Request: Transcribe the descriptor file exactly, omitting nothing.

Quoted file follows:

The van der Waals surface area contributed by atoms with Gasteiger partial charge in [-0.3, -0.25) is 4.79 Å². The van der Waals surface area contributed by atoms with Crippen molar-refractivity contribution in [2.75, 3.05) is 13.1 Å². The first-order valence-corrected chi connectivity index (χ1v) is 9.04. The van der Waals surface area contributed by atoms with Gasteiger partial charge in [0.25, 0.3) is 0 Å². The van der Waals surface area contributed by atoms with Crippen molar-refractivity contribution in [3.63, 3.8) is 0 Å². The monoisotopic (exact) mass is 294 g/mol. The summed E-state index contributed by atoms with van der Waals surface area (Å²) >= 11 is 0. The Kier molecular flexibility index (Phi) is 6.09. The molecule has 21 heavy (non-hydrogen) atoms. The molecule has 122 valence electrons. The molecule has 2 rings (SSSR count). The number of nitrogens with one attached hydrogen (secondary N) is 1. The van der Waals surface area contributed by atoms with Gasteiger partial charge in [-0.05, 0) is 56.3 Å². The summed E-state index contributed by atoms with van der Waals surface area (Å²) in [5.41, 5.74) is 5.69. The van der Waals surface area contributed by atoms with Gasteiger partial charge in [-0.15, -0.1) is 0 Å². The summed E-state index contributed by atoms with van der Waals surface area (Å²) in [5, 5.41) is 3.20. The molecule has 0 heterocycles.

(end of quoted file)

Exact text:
The van der Waals surface area contributed by atoms with Gasteiger partial charge in [-0.3, -0.25) is 4.79 Å². The van der Waals surface area contributed by atoms with Crippen molar-refractivity contribution in [2.75, 3.05) is 13.1 Å². The first-order valence-corrected chi connectivity index (χ1v) is 9.04. The van der Waals surface area contributed by atoms with Gasteiger partial charge in [0.25, 0.3) is 0 Å². The van der Waals surface area contributed by atoms with Crippen molar-refractivity contribution in [3.63, 3.8) is 0 Å². The monoisotopic (exact) mass is 294 g/mol. The summed E-state index contributed by atoms with van der Waals surface area (Å²) >= 11 is 0. The Kier molecular flexibility index (Phi) is 6.09. The molecule has 21 heavy (non-hydrogen) atoms. The molecule has 122 valence electrons. The molecule has 2 rings (SSSR count). The number of nitrogens with one attached hydrogen (secondary N) is 1. The van der Waals surface area contributed by atoms with Gasteiger partial charge in [-0.05, 0) is 56.3 Å². The summed E-state index contributed by atoms with van der Waals surface area (Å²) in [5.41, 5.74) is 5.69. The van der Waals surface area contributed by atoms with Gasteiger partial charge in [-0.15, -0.1) is 0 Å². The summed E-state index contributed by atoms with van der Waals surface area (Å²) in [5, 5.41) is 3.20. The molecule has 0 heterocycles.